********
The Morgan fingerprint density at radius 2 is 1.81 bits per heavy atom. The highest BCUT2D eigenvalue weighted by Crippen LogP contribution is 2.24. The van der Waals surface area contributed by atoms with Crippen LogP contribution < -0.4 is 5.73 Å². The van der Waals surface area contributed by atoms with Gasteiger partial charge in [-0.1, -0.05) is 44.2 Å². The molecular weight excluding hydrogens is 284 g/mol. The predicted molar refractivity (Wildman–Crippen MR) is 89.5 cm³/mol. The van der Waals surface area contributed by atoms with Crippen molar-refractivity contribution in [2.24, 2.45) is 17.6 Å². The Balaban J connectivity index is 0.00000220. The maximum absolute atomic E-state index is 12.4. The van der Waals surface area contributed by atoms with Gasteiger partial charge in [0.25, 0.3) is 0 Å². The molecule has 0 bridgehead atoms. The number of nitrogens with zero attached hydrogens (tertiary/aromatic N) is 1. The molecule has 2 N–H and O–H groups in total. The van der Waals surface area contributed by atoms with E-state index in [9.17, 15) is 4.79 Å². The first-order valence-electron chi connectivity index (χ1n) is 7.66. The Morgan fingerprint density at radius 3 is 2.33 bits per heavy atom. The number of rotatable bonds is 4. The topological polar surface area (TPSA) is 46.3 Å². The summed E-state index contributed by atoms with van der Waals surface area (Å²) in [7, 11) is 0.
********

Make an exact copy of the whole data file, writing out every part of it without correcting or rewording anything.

The Morgan fingerprint density at radius 2 is 1.81 bits per heavy atom. The highest BCUT2D eigenvalue weighted by Crippen LogP contribution is 2.24. The van der Waals surface area contributed by atoms with Crippen LogP contribution < -0.4 is 5.73 Å². The van der Waals surface area contributed by atoms with Gasteiger partial charge in [-0.1, -0.05) is 44.2 Å². The molecular weight excluding hydrogens is 284 g/mol. The predicted molar refractivity (Wildman–Crippen MR) is 89.5 cm³/mol. The van der Waals surface area contributed by atoms with Crippen molar-refractivity contribution in [2.24, 2.45) is 17.6 Å². The Balaban J connectivity index is 0.00000220. The maximum absolute atomic E-state index is 12.4. The van der Waals surface area contributed by atoms with Gasteiger partial charge in [0.25, 0.3) is 0 Å². The molecule has 0 bridgehead atoms. The number of nitrogens with zero attached hydrogens (tertiary/aromatic N) is 1. The molecule has 2 N–H and O–H groups in total. The van der Waals surface area contributed by atoms with E-state index in [9.17, 15) is 4.79 Å². The first-order valence-electron chi connectivity index (χ1n) is 7.66. The Morgan fingerprint density at radius 3 is 2.33 bits per heavy atom. The number of rotatable bonds is 4. The topological polar surface area (TPSA) is 46.3 Å². The summed E-state index contributed by atoms with van der Waals surface area (Å²) in [7, 11) is 0.